The objects arrived on Haida Gwaii in late August from Britain – among them a heavy, intricate argillite carving of a ceremonial feast platter depicting a rockfish and orcas and inlaid with bone, likely made in the late 19th century.
“That platter was very amazing to hold,” says Aay Aay, repatriation co-ordinator for Saahlinda Naay, the Haida Gwaii Museum in Skidegate, B.C. “The weight of it and then looking at the style of the carvings, the cross-hatching and everything, it was spectacular.”
There was also a painted wooden ladle, probably alder – it’s difficult to tell because of its patina – and, like the platter, certainly used for potlatch ceremonies.
The items are part of an unusual and significant repatriation from a small museum in England’s Peak District. Rather than the community asking for the items back, it was initiated by the British museum – with an unconditional offer of return.
“It’s the right thing to do and it’s the only thing to do,” says Bret Gaunt, with the Buxton Museum and Art Gallery in Derbyshire, who recently returned to Britain from Haida Gwaii. “It was probably a once-in-a lifetime opportunity to do a project like this.”
The Haida Gwaii Museum has received numerous repatriations, including from the Museum of Vancouver and other private collectors. But this offer was a surprise.
“He reached out to me. I was sort of blown away,” says Jisgang/Nika Collison, executive director and curator of the Haida Gwaii Museum. “This has nothing to do with British law. This is humanity.”
The Buxton Museum is run by the Derbyshire County Council. Facing budget cuts, the council was winding down a decades-old program. The Derbyshire School Library Service was set up in the 1930s, thanks to a Carnegie grant, to collect museum-quality objects that would be sent to schools in isolated rural villages of the area. They collected thousands of items, including what they called world cultures objects.
Access to museums has come a long way for these communities since then and, with the county’s financial challenges, a decision was made to end the program.
The Buxton Museum received funding to find ethical solutions regarding what to do with the collection. It decided to hold on to some items and offer some for transfer to other museums. But, with Indigenous communities around the world asking for their objects back, Gaunt recognized the opportunity to do something more.
“I remember looking through the boxes and seeing that there was a group of objects related to Native American and First Nations culture,” says Gaunt, who is assistant collections officer, restitution and repatriation. “And I had a chat with my boss and I said it would be nice if we could repatriate these objects rather than send them to another museum. Because they’re just going to end up sitting in [storage] and not being fully appreciated.”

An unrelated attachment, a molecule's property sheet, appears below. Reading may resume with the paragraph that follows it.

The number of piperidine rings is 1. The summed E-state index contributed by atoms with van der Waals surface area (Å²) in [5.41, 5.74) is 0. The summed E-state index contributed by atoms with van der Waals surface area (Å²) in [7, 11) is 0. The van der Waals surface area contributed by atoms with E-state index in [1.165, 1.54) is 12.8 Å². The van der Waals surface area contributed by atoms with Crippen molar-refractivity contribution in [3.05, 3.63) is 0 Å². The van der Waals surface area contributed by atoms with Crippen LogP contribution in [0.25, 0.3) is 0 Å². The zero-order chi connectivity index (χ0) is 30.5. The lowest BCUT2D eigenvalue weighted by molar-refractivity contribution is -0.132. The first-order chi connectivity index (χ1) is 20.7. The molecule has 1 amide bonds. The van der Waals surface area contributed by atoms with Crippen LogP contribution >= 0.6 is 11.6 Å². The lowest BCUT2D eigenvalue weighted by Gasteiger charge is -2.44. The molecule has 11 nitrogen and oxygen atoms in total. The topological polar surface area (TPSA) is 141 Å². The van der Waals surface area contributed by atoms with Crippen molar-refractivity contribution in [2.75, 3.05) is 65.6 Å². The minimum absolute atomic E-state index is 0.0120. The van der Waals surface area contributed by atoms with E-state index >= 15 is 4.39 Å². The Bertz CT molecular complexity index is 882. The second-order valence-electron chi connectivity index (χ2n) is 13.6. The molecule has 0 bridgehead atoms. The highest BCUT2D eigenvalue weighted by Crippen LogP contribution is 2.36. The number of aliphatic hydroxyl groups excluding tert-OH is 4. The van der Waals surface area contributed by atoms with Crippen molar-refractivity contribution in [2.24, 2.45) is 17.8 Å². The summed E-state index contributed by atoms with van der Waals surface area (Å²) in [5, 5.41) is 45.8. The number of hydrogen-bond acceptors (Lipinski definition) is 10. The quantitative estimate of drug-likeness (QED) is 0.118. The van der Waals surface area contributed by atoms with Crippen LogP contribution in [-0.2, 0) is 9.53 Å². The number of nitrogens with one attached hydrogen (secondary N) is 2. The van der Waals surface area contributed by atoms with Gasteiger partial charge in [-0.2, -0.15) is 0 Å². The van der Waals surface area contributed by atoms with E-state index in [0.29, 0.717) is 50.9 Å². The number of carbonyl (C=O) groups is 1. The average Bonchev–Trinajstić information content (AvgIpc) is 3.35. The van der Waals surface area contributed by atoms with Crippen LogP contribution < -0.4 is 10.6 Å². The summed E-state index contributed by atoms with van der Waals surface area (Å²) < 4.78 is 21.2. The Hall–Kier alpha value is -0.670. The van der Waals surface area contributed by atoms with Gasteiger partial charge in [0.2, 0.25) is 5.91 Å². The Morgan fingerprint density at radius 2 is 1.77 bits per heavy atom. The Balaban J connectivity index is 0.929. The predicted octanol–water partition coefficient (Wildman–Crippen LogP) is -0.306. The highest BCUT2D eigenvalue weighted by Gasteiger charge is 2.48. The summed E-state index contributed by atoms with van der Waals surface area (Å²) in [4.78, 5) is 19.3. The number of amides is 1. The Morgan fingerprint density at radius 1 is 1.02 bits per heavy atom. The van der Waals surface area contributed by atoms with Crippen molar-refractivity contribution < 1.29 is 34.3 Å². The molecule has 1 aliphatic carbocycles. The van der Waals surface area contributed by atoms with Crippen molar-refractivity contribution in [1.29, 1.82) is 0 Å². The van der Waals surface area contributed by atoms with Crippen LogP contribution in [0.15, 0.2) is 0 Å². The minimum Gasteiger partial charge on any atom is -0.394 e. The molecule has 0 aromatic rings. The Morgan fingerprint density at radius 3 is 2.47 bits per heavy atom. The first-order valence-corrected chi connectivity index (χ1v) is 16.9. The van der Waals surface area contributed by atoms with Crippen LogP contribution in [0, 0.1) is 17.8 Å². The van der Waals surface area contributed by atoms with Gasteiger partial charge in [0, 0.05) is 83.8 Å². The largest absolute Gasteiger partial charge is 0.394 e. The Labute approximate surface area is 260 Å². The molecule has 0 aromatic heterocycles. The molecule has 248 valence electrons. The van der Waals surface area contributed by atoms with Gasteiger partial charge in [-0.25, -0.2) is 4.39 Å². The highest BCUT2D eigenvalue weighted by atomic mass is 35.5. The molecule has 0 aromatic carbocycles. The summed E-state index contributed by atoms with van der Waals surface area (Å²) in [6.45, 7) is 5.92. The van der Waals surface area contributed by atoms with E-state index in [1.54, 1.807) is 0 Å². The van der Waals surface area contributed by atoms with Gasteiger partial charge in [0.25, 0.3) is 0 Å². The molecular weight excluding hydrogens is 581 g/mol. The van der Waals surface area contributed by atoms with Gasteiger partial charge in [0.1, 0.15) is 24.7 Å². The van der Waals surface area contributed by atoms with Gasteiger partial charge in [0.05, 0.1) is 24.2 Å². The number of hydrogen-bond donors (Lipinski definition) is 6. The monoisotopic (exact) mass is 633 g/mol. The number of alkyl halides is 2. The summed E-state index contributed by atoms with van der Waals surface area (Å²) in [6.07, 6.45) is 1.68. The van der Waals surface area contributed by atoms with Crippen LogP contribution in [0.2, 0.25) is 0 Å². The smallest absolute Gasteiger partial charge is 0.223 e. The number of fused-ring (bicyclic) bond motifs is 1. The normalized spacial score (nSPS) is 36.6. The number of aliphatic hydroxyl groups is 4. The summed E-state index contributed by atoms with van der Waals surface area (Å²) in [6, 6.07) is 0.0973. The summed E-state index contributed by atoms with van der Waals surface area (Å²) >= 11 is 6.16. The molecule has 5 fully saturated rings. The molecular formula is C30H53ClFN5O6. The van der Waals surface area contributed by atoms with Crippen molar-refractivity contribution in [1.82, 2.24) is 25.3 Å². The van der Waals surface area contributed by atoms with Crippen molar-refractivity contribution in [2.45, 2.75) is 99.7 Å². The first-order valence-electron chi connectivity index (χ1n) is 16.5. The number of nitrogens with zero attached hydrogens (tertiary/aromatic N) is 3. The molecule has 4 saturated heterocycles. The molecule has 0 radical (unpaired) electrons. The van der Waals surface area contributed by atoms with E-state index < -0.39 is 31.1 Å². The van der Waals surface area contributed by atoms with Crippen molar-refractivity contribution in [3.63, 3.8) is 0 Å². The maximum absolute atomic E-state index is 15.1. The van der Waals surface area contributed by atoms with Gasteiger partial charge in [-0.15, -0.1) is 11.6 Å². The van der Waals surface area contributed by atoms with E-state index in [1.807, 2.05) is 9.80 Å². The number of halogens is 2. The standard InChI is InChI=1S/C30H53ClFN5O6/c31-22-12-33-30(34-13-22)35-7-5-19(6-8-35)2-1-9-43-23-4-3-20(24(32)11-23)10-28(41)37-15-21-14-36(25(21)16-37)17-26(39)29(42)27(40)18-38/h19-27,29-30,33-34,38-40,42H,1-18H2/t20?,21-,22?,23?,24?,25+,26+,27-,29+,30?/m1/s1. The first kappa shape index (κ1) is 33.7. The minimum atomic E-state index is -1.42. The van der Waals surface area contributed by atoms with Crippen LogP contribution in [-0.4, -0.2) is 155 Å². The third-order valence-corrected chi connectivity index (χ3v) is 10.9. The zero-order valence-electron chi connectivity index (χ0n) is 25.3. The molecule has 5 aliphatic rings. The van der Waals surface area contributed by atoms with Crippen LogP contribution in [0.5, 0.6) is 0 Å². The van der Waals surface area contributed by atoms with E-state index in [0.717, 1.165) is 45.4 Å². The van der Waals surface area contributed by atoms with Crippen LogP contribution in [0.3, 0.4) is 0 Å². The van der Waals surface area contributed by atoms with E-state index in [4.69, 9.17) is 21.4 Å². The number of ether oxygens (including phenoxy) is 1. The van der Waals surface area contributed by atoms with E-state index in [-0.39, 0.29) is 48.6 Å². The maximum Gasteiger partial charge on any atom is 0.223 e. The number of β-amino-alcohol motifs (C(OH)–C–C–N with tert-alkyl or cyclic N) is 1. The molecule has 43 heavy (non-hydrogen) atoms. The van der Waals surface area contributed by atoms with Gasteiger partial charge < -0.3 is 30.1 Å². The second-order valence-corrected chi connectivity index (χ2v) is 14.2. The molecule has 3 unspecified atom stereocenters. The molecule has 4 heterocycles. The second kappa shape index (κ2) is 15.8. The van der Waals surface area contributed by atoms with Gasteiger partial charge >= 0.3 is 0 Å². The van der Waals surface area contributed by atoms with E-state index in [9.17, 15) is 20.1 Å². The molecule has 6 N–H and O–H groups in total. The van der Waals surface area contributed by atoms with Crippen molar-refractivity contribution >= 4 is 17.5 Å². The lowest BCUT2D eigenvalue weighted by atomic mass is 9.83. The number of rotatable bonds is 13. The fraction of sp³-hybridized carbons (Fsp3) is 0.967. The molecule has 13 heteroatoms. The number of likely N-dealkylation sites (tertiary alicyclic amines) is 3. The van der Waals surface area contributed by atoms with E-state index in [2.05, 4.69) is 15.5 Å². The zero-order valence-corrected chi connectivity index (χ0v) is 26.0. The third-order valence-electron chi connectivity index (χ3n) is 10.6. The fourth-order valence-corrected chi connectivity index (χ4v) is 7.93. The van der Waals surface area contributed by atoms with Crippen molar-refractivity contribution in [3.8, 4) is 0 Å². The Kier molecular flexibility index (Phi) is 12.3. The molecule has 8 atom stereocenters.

There can be issues, he notes, with the way these objects are displayed. “The U.K. are full of items. And very often they’re not interpreted correctly.”
The museum put a selection of items on display and asked for public feedback. “It was overwhelmingly positive and in agreement that objects should be repatriated,” Gaunt recalls. “So the tide is certainly turning.”
Five objects were returned to Haida Gwaii this summer, although a fish carving they thought was argillite, but is actually slate, is a mystery. The Haida museum is working on determining where it should go. A painted bone totem pole might also turn out not to be Haida. But the platter, the ladle and an argillite boat panel pipe certainly are. The delicate pipe arrived broken, but Aay Aay says it is easily fixable.
The plan is to eventually put these items on display at the museum in Skidegate.
Other objects coming back to First Nations in Canada from the Buxton Museum include a Nuu-chah-nulth canoe paddle, a Kwakwaka’wakw canoe bailer that will be sent to the U’Mista Cultural Centre in Alert Bay, B.C., and several objects going to Ontario, including an Anishinabek tobacco bag. A pair of Huron moccasins will go to the Huron-Wendat Museum in Quebec. Gaunt is still looking for the right home for a fragment of Cree clothing.
The museum is also repatriating objects to the United States.
The Indigenous items were largely purchased from antique dealers in Britain – mainly in the Midlands and the north of England, but also from some high-end galleries in London. Some had been donated and others purchased in Canada by the founder of the library service, who visited this country in the 1950s.
Tracing how the items got to the antique dealers is challenging. “The records are a bit patchy,” Gaunt says. But he feels certain that at least some would have been acquired under duress during the potlatch ban, which went into effect in 1885 and didn’t end until 1951.
Gaunt says he was nervous about approaching First Nations in North America about the repatriation, but everyone has been receptive. And he has been talking to other British institutions about the success of the project. “It’s encouraging other museums in the U.K. to look at their collections and to think about decolonialization and to return objects unconditionally.”
A fellowship that funded this project allowed Gaunt to travel to B.C. to visit the museum and meet with members of the Haida community this summer. Shortly after he landed on Haida Gwaii, the items he had sent arrived.
“Seeing the objects back on Haida Gwaii was quite emotional,” Gaunt says. “They had come full circle and were back where they belonged.”